It was a bright and early morning when family and friends of newly elected MPP Eric Hoskins filtered into the foyer of Queen’s Park.
Hoskins’ mother Jean and father Bill chatted with in-laws Joan and Phillip Nutt. His son Rhys, under the watchful eye of mom Samantha Nutt, explored the trinkets of discrete gift shop cases.
Several of the youngsters in attendance, including Rhys, were given Mountie-uniformed beavers.
Workers on Hoskins’ campaign, and friends from his charity Warchild Canada rued not having their cups of java. Still they braved the morning, flashing smiles and gossiping about politics.
But kith and kin were not there to bathe in the Victorian architecture of Ontario’s legislature or purchase stuffed animals, they were there to witness the swearing-in of the latest political addition to Queen’s Park.
And the Town Crier was allowed to tag along for Hoskins’ first day at the so-called Pink Palace.
When the MPP greeted his 30 some odd guests, he was sporting a lengthy smile.
“It’s great having them here to witness me being sworn in, which makes it even more special,” he told the Town Crier, adding he could invite up to 35 people. “I said, ‘What the heck, let’s fill the room’.”
After introductions, guests were ushered into Room 195 where clerk Deborah Deller directed the swearing-in ceremony.
She joked to the crowd not to blink or they’d miss the entire oath.
After Hoskins’ swearing-in, attendees took photos with the new parliamentarian and took a trip to Hoskins new office, room 330, down the hall from MPPs Peter Shurman, David Ramsay and Speaker Steve Peters.
While his family went on a tour of Queen’s Park, Hoskins prepared for his “kicking and screaming” entrance into legislature.
A common tradition, newly elected parliamentarians are dragged by the premier and house leader to the speaker before taking their seat. In Hoskins’ case, Premier Dalton McGuinty and Deputy House Leader Brad Duguid presented him before Peters.
Outside the caucus office, awaiting his political initiation, a grin replaced Hoskins’ blank face when asked if he was nervous.
“No, I’m excited,” he said. “I’ve been looking forward to this since the byelection day.
“Work has already begun, but this, I think — the taking of my seat in legislature — is sort of the final step of assuming full responsibility,” he added. “I look forward to participating in question period and the debates, house duty and getting a better understanding of the issues.”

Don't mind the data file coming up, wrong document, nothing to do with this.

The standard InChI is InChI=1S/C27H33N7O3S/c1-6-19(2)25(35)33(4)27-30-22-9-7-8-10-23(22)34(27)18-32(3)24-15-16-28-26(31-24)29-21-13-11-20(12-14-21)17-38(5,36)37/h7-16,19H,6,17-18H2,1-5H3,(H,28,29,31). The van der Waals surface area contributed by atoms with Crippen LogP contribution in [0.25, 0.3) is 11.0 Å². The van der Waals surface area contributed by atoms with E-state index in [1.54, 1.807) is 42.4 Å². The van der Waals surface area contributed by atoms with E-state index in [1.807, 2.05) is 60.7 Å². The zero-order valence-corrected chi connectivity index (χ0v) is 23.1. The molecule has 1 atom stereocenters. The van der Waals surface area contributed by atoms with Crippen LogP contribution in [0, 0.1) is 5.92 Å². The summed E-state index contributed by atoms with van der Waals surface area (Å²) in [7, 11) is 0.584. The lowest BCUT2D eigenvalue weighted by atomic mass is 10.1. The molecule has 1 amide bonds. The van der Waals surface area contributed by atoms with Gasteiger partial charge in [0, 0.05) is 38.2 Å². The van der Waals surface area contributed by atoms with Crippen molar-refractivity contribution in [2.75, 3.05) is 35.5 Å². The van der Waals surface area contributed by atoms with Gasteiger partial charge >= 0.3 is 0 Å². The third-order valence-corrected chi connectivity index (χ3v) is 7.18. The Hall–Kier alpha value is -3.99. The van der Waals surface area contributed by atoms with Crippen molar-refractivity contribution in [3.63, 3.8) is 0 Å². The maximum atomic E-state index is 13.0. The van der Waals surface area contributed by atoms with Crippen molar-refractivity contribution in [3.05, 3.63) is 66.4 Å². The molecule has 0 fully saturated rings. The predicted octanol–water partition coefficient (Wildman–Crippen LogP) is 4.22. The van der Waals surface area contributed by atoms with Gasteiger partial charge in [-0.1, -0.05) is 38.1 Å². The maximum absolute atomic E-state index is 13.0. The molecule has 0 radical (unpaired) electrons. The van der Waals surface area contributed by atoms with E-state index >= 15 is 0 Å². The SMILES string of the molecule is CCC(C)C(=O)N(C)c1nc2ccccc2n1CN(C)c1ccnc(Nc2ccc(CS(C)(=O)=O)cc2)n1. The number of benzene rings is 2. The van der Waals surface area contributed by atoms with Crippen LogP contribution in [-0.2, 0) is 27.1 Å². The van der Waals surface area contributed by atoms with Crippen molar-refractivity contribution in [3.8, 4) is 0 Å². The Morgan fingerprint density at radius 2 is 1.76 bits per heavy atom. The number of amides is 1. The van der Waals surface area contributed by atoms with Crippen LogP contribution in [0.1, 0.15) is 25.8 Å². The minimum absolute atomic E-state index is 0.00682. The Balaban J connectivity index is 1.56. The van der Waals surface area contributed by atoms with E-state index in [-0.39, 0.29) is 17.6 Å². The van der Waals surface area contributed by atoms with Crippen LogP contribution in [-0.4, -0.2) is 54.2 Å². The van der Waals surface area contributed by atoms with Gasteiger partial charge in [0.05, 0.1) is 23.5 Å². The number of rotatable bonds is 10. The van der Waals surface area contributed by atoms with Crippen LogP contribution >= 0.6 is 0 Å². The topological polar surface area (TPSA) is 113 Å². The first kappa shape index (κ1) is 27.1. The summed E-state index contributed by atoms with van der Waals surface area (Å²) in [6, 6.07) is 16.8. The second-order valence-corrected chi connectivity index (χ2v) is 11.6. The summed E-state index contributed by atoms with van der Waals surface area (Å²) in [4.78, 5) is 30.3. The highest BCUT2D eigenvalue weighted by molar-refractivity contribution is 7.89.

Fellow Liberals Peter Fonseca, Mike Colle, Kathleen Wynne and Chris Bentley greeted Hoskins as he stood awaiting his first appearance at legislature.
A few moments later, inside parliament, McGuinty introduced his newest team member.
“Speaker, I have the honour to present to you and to the House Eric Hoskins, member-elect for the electoral district of St. Paul’s, who has taken the oath and signed the roll and now claims the right to take his seat,” he said.
Throughout question period Liberals, New Democrats and Tories shook hands with the new Grit, who took his seat in the back corner of the governing party’s overflow.
The Harmonized Sales Tax was the hot-button issue during the five-week long campaign, and Hoskins voiced his constituents’ concerns towards Municipal Affairs minister Jim Watson.
“Minister, in my riding of St. Paul’s I’ve had the opportunity to speak with hundreds of renters who are concerned about the cost of living,” he said, adding nearly half of the households in Toronto rent.
Not wasting any time taking a dig at the opposition party, Hoskins continued.
“Under the previous government, the Ontario Rental Housing Tribunal was known as an eviction machine that had no concern for tenants,” he said, over the din of Tory banter. “Would the minister tell us how the Residential Tenancies Act has helped tenants?
“In addition, will the new HST coming into effect next July apply to rents?”
Watson took the opportunity to welcome his new ally in legislature.
“It’s a real honour to receive the inaugural question from the honourable member,” Watson said. “I congratulate him and welcome him to this Legislature.
“I know he’s going to have a long and very productive future in Ontario politics.”
While Tory MPP Lisa MacLeod quipped Hoskins’ was late to the party and parliament knew the answer, Watson replied, saying the HST would not affect renters.
Hoskins followed with a supplementary. Again Watson complimented “St. Paul’s new defender”, and continued with his response.
Hoskins’ first question period subsided with the flow of members out the doors he was ushered through. The new MPP was now left to navigate Queen’s Park’s halls, and his post on the Standing Committee on Finance and Economic Affairs.
Within two years it will be another election for the fresh-faced MPP. However, at that time there will be less attention paid to the individual ridings and more on the parties as a whole.